Graveyard Shift What It's Like to Die from Lead Poisoning  

Laura Allan
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Lead poisoning may sound frightening, and for good reason - it is. The process of being poisoned by lead is gradual and lead poisoning symptoms can be painful, life-altering, and even deadly. Lead poisoning death is fairly uncommon, but it is known to happen.

How does one get lead poisoning? Historically, people have gotten lead into their systems through soil, food, and even tableware. For a long time, lead was used to make plates and cups and was, in turn, ingested whenever an unwitting victim sat down for a meal. Nowadays, getting lead poisoning is a lot more difficult, as the use of it in everyday items is heavily regulated. Still, it does happen, and the results can be fatal.

If you're wondering, "How do you get lead poisoning?" and "How does the poisoning progress?", you're in luck. We're about to go over all of it in every painful, grotesque detail.

Lead Poisoning Happens Slowly Over Time

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Lead can be found in many objects and substances, though recent regulations prohibit its inclusion in newer everyday items. No one eats or drinks from lead tableware anymore and most paints are no longer lead-based. With that being said, lead still exists. It can show up in reservoirs, in art supplies, and even in the dust of old homes and buildings. In order to get lead poisoning, lead must be ingested, so touching your mouth after touching an item containing lead or eating a lead-based item will result in the lead entering the body.

Don't worry about contracting lead poisoning after merely passing by an art studio - one dose of the stuff usually isn't enough to do harm. It must be continuously ingested over a long period of time, causing it to build up in the body. As it accumulates, lead poisoning symptoms will gradually become worse. If left untreated, the symptoms will turn from unnoticeable to harmful... or even worse: deadly.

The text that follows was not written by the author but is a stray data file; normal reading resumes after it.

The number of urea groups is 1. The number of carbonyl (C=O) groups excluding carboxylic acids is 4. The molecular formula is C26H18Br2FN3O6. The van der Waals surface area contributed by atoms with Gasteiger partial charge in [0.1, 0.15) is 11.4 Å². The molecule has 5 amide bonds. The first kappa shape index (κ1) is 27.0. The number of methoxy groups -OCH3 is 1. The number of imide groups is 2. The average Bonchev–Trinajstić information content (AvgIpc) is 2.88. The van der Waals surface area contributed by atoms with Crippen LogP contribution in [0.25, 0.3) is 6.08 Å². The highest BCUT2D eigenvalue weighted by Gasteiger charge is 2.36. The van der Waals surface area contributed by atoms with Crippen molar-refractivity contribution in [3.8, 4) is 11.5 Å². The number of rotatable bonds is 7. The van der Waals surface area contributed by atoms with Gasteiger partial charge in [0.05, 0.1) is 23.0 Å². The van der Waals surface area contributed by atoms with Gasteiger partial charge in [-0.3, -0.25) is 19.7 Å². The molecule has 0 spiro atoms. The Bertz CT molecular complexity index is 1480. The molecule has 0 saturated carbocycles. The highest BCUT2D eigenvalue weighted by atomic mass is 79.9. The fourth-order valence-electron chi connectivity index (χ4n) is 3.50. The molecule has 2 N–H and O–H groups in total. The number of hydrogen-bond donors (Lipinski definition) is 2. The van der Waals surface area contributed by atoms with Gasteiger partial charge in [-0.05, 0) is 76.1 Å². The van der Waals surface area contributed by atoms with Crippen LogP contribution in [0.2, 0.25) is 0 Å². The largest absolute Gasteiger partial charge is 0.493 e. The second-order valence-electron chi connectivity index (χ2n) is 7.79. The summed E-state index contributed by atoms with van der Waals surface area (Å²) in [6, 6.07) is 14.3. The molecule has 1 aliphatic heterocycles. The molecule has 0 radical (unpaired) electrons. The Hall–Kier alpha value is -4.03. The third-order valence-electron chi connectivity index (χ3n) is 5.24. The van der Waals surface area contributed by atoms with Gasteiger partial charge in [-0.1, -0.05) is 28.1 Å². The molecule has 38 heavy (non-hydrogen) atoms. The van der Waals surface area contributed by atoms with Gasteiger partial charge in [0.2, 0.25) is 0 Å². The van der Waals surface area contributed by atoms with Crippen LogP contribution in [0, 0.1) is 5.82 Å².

Your Stomach Will Start Complaining

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Because lead is ingested, it makes sense that one of the first things to be impacted is the stomach. Lead poisoning often begins with seemingly minor stomach pain. As time goes on and more lead is ingested, other symptoms may present themselves, such as constipation, nausea, and horrible abdominal cramps that may eventually lead to vomiting.

These stomach conditions might be awful to endure, but they may not be considered a sign of anything drastic - after all, these symptoms could be tied to any number of illnesses, and lead poisoning is not one that is immediately thought of in the 21st century. Unfortunately, if the cause of your pain isn't properly identified, lead poisoning will begin to harm vital organs, possibly causing permanent, irreparable damage.

You Won't Be Able to Eat

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Photo: Gabriel Metsu/Wikimedia Commons

As one's health continues to decline, symptoms relating to the stomach are going to become more than just a little annoying. Sufferers may find a complete lack of appetite caused by the pain or illness consuming food brings. That leads to weight loss, irritability, and even sleep deprivation due to the pain or discomfort.

This is particularly bad for children because it can stunt their growth and cause issues with their performance in school. In fact, lead poisoning hits kids the hardest in just about every way: their bodies absorb lead much more easily than those who are older.

You Will Become a Jerk

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Not eating, feeling stomach pain, and not getting good sleep would make just about anyone grumpy, but lead poisoning can change a sufferer's personality in other ways as well. The victim may become more irritable and aggressive, exhibiting verbally or physically violent outbursts that are out of character. Mood swings and depression are also common symptoms of lead poisoning. These personality changes may be so sudden that friends and family will take notice of how much the victim starts behaving like a completely different person.

These changes occur because, as lead continues to accumulate, it negatively impacts the nervous system and brain. As levels build up, lead circulates through the various body systems in increasingly more deadly quantities, creating blockages or damaging parts of vital organs. Changes in mood and behavior are a sign that the brain is lead's most recent victim.